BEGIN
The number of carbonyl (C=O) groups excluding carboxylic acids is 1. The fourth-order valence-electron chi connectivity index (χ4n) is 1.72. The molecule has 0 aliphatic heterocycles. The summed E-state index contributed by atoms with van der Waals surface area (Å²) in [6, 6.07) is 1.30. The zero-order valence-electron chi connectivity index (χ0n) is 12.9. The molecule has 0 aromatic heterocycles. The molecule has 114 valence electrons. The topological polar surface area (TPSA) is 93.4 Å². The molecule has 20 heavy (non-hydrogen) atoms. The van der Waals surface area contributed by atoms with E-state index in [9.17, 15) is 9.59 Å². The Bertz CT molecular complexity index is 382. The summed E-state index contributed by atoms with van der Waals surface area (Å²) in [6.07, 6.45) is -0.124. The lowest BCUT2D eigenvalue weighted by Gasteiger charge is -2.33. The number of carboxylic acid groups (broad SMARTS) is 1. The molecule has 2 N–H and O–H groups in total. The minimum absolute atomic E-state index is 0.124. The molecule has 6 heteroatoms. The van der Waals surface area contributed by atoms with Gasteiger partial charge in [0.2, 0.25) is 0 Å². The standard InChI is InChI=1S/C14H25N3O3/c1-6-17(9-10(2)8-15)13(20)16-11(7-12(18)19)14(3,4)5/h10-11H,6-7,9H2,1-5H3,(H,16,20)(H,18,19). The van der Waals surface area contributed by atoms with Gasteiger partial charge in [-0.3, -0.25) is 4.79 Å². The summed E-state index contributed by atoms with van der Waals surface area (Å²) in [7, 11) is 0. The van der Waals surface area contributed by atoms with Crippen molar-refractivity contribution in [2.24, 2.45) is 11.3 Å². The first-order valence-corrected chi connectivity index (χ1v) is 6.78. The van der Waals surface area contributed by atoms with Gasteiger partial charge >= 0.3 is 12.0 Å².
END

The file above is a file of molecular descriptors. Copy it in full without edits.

The number of carbonyl (C=O) groups excluding carboxylic acids is 1. The fourth-order valence-electron chi connectivity index (χ4n) is 1.72. The molecule has 0 aliphatic heterocycles. The summed E-state index contributed by atoms with van der Waals surface area (Å²) in [6, 6.07) is 1.30. The zero-order valence-electron chi connectivity index (χ0n) is 12.9. The molecule has 0 aromatic heterocycles. The molecule has 114 valence electrons. The topological polar surface area (TPSA) is 93.4 Å². The molecule has 20 heavy (non-hydrogen) atoms. The van der Waals surface area contributed by atoms with E-state index in [9.17, 15) is 9.59 Å². The Bertz CT molecular complexity index is 382. The summed E-state index contributed by atoms with van der Waals surface area (Å²) in [6.07, 6.45) is -0.124. The lowest BCUT2D eigenvalue weighted by Gasteiger charge is -2.33. The number of carboxylic acid groups (broad SMARTS) is 1. The molecule has 2 N–H and O–H groups in total. The minimum absolute atomic E-state index is 0.124. The molecule has 6 heteroatoms. The van der Waals surface area contributed by atoms with Gasteiger partial charge in [0.2, 0.25) is 0 Å². The standard InChI is InChI=1S/C14H25N3O3/c1-6-17(9-10(2)8-15)13(20)16-11(7-12(18)19)14(3,4)5/h10-11H,6-7,9H2,1-5H3,(H,16,20)(H,18,19). The van der Waals surface area contributed by atoms with Gasteiger partial charge in [-0.3, -0.25) is 4.79 Å². The summed E-state index contributed by atoms with van der Waals surface area (Å²) in [7, 11) is 0. The van der Waals surface area contributed by atoms with Crippen molar-refractivity contribution in [2.24, 2.45) is 11.3 Å². The first-order valence-corrected chi connectivity index (χ1v) is 6.78. The van der Waals surface area contributed by atoms with Gasteiger partial charge >= 0.3 is 12.0 Å².